As you might expect, the series of alphabetical ads appeared throughout this year, each lettered by Ira Schnapp and each drawn by one of DC’s funny animal artists, perhaps Rube Grossman. The one area I would fault is the tiny size of the cover image, which could have been larger with a different layout.
The monthly titles listed in the left column of the page would have included all the alphabet ads, the bi-monthly ones half of them, and the quarterly comics just a few. It’s kind of surprising how many quarterly titles DC had at the time, but paper was probably still in short supply after the war.
This third-page ad is the first of many Schnapp would create to promote two DC titles. Two cover images, two display words above them, the DC Bullet in the center with more lettering around it. Many were generic enough to be reused with other titles, though I’m not sure if this one was. Note that these are new titles, and DC was trying out a purportedly non-fiction comic in REAL FACT, though some of it was definitely not very factual.
The inside front cover of ANIMAL ANTICS #1 used the ad space to show the features inside as well as to ask for mail. Not exactly an ad but this page has lots of great lettering by Schnapp. I believe Ira designed the logo, he lettered many of the stories, and designed some of the feature logos for them too. While Ira did plenty of superhero lettering, he seemed to enjoy humor comics even more, and his enthusiasm is evident in his work here.
The alphabet continues, but note the list of the company’s titles no longer breaks them down by frequency. This might have been to save space. The All-American titles are included and in this year the sister companies merged into one. By the end of 1946, all were being produced at 480 Lexington Avenue.
There’s a slightly Dr. Seuss feel to some of these animals. It would be interesting to know how they were produced. Did the artist pencil everything including the block letter, then give it to Ira to ink all the lettering, then get it back to ink the animal art? Both the artist and Schnapp were probably frequent visitors to the DC offices, so that might have worked.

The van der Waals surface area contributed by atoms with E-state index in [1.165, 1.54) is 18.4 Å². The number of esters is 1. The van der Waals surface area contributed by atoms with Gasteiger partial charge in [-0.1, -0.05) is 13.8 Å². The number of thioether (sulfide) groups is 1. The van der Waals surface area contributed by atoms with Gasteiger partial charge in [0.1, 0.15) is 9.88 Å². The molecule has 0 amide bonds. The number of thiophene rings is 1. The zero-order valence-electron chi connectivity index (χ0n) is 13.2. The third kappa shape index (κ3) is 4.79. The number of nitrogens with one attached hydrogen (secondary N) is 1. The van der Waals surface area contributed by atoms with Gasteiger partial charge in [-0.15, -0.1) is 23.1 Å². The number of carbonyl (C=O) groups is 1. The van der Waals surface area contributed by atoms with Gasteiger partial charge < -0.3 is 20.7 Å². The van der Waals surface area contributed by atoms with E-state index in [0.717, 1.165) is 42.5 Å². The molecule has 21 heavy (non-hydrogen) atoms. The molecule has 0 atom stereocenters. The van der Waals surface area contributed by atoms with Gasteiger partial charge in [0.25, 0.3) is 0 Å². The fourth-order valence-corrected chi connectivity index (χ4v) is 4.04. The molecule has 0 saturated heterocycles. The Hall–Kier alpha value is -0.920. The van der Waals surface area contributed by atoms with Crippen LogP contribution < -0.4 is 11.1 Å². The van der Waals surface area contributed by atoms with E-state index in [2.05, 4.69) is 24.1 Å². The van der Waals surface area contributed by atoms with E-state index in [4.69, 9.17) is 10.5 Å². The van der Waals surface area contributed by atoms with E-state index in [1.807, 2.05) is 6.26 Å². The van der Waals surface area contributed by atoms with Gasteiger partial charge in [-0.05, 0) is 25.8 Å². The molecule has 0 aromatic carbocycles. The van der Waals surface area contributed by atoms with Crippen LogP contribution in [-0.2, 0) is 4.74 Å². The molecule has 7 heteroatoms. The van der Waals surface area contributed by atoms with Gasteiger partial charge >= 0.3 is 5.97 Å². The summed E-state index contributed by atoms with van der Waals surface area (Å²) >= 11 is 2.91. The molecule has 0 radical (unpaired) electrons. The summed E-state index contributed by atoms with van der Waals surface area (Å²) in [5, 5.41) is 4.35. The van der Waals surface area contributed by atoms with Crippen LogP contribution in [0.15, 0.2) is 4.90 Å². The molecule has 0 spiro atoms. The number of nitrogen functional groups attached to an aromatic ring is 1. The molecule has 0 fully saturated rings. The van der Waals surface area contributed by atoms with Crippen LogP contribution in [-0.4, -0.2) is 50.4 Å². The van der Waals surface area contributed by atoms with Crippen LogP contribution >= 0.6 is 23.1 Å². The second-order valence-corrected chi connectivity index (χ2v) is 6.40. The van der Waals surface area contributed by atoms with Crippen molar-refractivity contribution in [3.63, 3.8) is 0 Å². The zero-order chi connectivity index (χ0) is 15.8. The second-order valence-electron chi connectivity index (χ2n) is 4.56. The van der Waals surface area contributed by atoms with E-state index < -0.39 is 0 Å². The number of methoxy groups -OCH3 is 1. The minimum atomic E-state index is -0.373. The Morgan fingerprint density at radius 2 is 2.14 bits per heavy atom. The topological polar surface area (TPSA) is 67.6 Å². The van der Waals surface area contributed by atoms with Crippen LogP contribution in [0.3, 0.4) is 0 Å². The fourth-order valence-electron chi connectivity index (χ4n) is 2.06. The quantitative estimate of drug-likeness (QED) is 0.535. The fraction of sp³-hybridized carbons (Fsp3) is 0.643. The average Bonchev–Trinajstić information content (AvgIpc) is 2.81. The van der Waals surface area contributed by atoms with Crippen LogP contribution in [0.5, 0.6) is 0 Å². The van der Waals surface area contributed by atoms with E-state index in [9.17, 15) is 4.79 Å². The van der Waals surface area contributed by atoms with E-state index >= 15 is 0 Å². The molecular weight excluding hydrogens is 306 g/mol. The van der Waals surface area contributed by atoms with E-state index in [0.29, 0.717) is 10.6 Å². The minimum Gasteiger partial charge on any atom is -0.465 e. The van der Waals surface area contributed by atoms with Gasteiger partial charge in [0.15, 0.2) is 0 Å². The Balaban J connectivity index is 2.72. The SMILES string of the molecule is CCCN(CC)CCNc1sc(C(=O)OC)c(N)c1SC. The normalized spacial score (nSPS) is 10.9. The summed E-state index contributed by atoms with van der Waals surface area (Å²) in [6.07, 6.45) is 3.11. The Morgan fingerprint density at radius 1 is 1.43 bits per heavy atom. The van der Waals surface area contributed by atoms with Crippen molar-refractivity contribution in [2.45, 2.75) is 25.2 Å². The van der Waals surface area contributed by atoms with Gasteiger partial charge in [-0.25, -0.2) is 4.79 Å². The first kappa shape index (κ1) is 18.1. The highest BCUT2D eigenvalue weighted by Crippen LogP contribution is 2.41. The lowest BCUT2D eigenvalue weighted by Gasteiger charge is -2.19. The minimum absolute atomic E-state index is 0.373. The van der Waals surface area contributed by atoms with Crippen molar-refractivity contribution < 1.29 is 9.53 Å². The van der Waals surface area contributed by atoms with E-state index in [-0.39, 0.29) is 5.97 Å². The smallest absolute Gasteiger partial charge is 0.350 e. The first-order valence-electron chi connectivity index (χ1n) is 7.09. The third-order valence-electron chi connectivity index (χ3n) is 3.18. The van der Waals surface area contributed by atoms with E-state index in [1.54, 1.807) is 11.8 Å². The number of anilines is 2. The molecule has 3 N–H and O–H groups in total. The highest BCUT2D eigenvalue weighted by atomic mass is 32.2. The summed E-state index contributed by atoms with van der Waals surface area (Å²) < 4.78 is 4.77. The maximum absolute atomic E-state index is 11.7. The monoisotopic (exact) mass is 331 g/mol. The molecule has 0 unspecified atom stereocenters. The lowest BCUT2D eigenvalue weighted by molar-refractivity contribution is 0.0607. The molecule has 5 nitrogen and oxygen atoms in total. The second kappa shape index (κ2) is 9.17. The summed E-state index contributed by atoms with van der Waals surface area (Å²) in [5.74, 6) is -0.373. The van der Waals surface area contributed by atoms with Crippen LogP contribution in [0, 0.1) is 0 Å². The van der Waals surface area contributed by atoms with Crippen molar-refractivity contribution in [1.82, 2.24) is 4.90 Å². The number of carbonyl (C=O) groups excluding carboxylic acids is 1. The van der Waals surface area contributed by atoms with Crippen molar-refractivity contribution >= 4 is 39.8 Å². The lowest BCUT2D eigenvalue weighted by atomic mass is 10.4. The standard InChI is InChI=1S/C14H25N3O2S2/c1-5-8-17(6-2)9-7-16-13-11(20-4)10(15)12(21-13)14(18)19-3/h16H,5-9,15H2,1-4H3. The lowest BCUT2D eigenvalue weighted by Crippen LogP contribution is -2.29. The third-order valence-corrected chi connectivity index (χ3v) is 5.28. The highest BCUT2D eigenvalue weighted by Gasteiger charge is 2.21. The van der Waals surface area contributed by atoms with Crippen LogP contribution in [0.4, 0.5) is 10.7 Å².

I also wonder who wrote the poems in these ads. My guess would be the artist, but who knows?
Some of the animals were unfamiliar ones needed to fill a spot in the alphabet.
This is two ads filling a full page, but they could have been used separately, so I will count it as two for Ira. The top ad promoting three DC humor books has better art than the cartoon figures we were seeing in previous years, so it’s probably by one of the artists from those books. The bottom ad is part of an unusual new project from a company called the Lafayette Street Corporation. The Grand Comics Database says: As told to Michael Feldman by Jack Adams (IND distribution manager, 1939-1953), this was an attempted new line initiated by the printer which printed DC (National)’s comics, The Bridgeport Herald, with primary partners Max Gaines, Paul Sampliner, Jack Liebowitz, and Harry Donenfeld. There were only two titles produced. This one, containing non-fiction stories like REAL FACT COMICS, lasted for ten issues, the other for only five. We’ll see that title in the 1947 post. While Ira’s lettering touts this title as “first of its kind,” it was somewhat like REAL FACT from DC and perhaps other titles from other publishers. My guess is most readers preferred fictional characters, though in a short time the true crime genre would become popular with stories supposedly drawn from real events and people.
Alphabet books for young children have always been popular, and DC is playing off that idea in these ads. I doubt any readers bought comics because of these ads, but it’s possible.
When the inside front cover was needed for a paid ad, this page was bumped to somewhere inside the issue, and then could be in color. I think I prefer them in black and white.
This two-thirds of a page ad features the return of the goofy cartoon characters from previous years, perhaps drawn by a DC production staffer who was an aspiring cartoonist, but I don’t know who that might be. REAL FACT had a pretty good run, but I doubt it ever sold as well as DC’s superhero comics.
After World War Two, superhero comics went into a gradual decline, and DC began converting some of theirs to funny animals. LEADING COMICS was the first. It was helpful to artists who worked in that style, and probably hurtful to those who didn’t.
MORE FUN COMICS, one of the company’s oldest titles, also became a humor title by early 1946, though the change was more gradual. With such a small cover image, it’s hard to even see what’s on it.
Ira’s final ad in issues with 1946 cover-dates has more realistic animal art than the other alphabet ads. Either it’s by a different artist, or is just a change of style. Perhaps whoever did it had one of these dogs, and it’s a portrait. Just a guess.
In all I found 16 house ads by Ira Schnapp for 1946, about the same as 1945, but that would change in the following year. More articles in this series and others you might like are on the COMICS CREATION page of my blog.